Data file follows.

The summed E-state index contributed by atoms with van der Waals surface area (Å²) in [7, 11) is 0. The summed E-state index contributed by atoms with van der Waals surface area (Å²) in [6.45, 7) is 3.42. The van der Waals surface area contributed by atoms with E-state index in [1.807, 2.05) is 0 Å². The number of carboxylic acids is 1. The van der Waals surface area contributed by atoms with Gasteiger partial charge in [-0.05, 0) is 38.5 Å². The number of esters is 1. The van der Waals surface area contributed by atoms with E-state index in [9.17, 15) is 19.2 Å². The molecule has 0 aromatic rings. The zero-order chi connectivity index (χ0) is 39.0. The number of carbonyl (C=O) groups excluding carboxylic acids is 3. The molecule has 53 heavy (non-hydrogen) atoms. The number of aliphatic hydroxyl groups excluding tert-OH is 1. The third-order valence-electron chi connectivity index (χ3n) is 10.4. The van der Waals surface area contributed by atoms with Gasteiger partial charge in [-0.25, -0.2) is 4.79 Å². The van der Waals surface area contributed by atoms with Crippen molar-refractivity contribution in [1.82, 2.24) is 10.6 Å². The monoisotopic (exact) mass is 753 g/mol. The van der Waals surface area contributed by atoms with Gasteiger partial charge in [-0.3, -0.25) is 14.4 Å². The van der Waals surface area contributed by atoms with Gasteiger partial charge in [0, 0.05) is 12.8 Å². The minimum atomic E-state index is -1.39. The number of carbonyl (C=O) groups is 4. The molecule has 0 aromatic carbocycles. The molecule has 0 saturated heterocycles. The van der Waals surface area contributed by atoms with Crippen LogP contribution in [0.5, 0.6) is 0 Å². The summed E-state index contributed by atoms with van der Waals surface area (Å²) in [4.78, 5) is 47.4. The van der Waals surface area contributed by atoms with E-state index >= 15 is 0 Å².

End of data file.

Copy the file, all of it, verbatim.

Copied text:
The summed E-state index contributed by atoms with van der Waals surface area (Å²) in [7, 11) is 0. The summed E-state index contributed by atoms with van der Waals surface area (Å²) in [6.45, 7) is 3.42. The van der Waals surface area contributed by atoms with E-state index in [1.807, 2.05) is 0 Å². The number of carboxylic acids is 1. The van der Waals surface area contributed by atoms with Gasteiger partial charge in [-0.05, 0) is 38.5 Å². The number of esters is 1. The van der Waals surface area contributed by atoms with E-state index in [9.17, 15) is 19.2 Å². The molecule has 0 aromatic rings. The zero-order chi connectivity index (χ0) is 39.0. The number of carbonyl (C=O) groups excluding carboxylic acids is 3. The molecule has 53 heavy (non-hydrogen) atoms. The number of aliphatic hydroxyl groups excluding tert-OH is 1. The third-order valence-electron chi connectivity index (χ3n) is 10.4. The van der Waals surface area contributed by atoms with Gasteiger partial charge in [-0.25, -0.2) is 4.79 Å². The van der Waals surface area contributed by atoms with Crippen molar-refractivity contribution in [1.82, 2.24) is 10.6 Å². The monoisotopic (exact) mass is 753 g/mol. The van der Waals surface area contributed by atoms with Gasteiger partial charge in [-0.3, -0.25) is 14.4 Å². The van der Waals surface area contributed by atoms with Gasteiger partial charge in [0, 0.05) is 12.8 Å². The minimum atomic E-state index is -1.39. The number of carbonyl (C=O) groups is 4. The molecule has 0 aromatic carbocycles. The molecule has 0 saturated heterocycles. The van der Waals surface area contributed by atoms with Crippen LogP contribution in [0.5, 0.6) is 0 Å². The summed E-state index contributed by atoms with van der Waals surface area (Å²) in [4.78, 5) is 47.4. The van der Waals surface area contributed by atoms with E-state index >= 15 is 0 Å².